Products Bike Headlights | Front Bike Lights

This thread is created to showcase products from global lighting suppliers. Please stay tuned for the launch of our free inclusion service.
A bike headlight produces a focused beam of light to provide a clear field of vision to a rider in darkened conditions, for example in the presence of fog and haze or at night, while informing other road users of the presence of the bike. The headlight illuminates an adequate distance ahead of a bike so that the rider has sufficient time to visually identify and appropriately react to possible dangers ahead. The front bike light also serves to draw attention of oncoming vehicles, cyclists and pedestrians to the bike, and thus improve safety, by creating luminance capable of being seen and distinguished from a distance of at least 500 feet to the front. To put it succinctly, front bike lighting is about seeing and being seen. Bike headlights provide optimal visibility on the road by throwing a beam of light forward with a predetermined illuminance and light distribution, but without blinding oncoming motorists and cyclists.

LED technology sits at the very heart of today's bike headlights. The high efficiency of the LEDs in generating light from input electrical watts allows the headlight to significantly reduce the electrical current drain on the battery. A tremendously shrinked source size and the nature of directional emission enable high efficiency light extraction and tight control over the optical distribution. The spectral power distribution (SPD) of LEDs can be precisely engineered to create an optimum spectrum for the function of light (e.g. visual acuity, color rendition). With full range dimmability and the ability to ensure constant on/off switching, LEDs provide illumination that is highly controllable. The solid state nature of LEDs lends LED headlights much greater resistance to shock and vibration than conventional lighting. Bike headlights typically incorporate high power LEDs built on ceramic substrate, the CSP or the COB package platform. These LEDs are capable of produce a substantial volume of lumens from a small light emitting surface. A high efficiency thermal path and the absence of temperature-sensitive package materials give high power LEDs high drive current capability and excellent lumen maintenance.

Bike headlights are available in lumen packages ranging from 300 to 3,000 lumens at full output. The high power LEDs are mounted on a metal core PCB which includes a circuit layer for electrical connections and has low thermal resistance to transfer heat generated at the LED junction over a horizontal surface area to the heat sink. Luminous flux produced by the LEDs is regulated by a reflector that sits over the entire LED assembly or by an optical lens/reflector array that provides optical control directly from the source. Although dynamo systems have been used to power lights, the vast majority of LED bike headlights are battery powered systems. The combined use of high efficacy LEDs and high energy density batteries gave birth to products that have long run times and handy portability. Despite the need for additional protective circuitry to monitor and control battery operation, lithium-ion (Li-ion) batteries are often the battery of choice for rechargeable bike headlights due to their advantages over other battery chemistries including high energy density, high cell voltage, low self-discharge rate, fast charging rate, deep cycling capability and a long cycle life.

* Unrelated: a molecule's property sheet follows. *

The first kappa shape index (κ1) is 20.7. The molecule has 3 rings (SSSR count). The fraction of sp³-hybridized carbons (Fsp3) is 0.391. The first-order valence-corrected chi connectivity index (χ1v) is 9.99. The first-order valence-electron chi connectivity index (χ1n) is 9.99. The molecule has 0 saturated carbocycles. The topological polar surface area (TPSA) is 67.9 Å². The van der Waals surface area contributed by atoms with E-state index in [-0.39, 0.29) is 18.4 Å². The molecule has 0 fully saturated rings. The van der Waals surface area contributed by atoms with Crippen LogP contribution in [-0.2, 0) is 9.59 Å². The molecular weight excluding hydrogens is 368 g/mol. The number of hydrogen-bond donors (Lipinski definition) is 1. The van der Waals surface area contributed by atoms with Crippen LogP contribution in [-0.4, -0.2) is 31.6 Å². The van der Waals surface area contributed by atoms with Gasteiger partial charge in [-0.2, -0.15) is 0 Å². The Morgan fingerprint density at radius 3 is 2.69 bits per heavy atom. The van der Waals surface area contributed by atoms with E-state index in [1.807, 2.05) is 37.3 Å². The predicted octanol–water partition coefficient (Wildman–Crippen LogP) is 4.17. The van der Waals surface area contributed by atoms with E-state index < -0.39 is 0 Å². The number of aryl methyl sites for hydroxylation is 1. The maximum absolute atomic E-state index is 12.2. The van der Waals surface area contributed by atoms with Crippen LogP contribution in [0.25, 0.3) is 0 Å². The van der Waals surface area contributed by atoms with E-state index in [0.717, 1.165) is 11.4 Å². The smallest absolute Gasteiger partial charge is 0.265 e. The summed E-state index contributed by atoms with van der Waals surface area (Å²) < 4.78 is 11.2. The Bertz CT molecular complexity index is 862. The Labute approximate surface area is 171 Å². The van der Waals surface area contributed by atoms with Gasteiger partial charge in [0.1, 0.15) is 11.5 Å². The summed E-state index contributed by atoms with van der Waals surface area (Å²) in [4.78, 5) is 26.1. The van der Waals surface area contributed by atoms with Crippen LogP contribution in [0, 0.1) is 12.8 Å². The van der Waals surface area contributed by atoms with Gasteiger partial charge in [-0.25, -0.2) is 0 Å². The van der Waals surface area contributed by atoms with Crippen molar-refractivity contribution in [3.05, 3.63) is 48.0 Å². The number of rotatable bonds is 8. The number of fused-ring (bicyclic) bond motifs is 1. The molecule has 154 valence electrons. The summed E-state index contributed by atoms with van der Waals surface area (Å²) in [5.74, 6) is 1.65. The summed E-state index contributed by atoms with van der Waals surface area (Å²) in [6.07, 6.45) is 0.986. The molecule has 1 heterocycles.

A battery-powered bike light includes driver and control circuitry that functions to regulate and control the current output provided to the LED load. In addition to providing a constant quantity of power to the LEDs, the circuitry may provide functionality of operating a headlight in different lighting modes to optimize energy use and enhance riding safety. Commonly offered lighting modes include step dimming (e.g., steady low, steady medium, steady high), flash, beacon, and S.O.S. Smart bike headlights provide automated lighting varying riding conditions. Light sensors, for example, may be used to operate the driver circuitry, thus automatically adjust the light intensity based on the ambient light exposure. A bike headlight may be paired with a GPS and automatically project the beam farther ahead or closer as a rider's speed changes. Multi-protection circuits are typically built into rechargeable bike headlights to providing over-current, over-charge, over-discharge and over-temperature protections. These headlights are USB rechargeable and equipped with battery capacity indicators.

The environmental conditions during operation are fundamental for the lifetime of bike headlights. All products must be designed to exclude water, moisture, and dust from entering the enclosure and protect the exposed metal parts against the damages of potentially corrosive outdoor environments. The minimum ingress protection (IP) rating of a bike headlight should be IP65. Chemical surface treatments are often applied on aluminum substrates of the LED heat sink to corrosion protection. The optical lens, if it is made of polycarbonate, must be UV stabilized to reduce the yellowing effect. Special care should be exercised in creating high reliability solder joints between the LED packages and the PCB as the headlights are often subject to prolonged, repeated vibration during operation.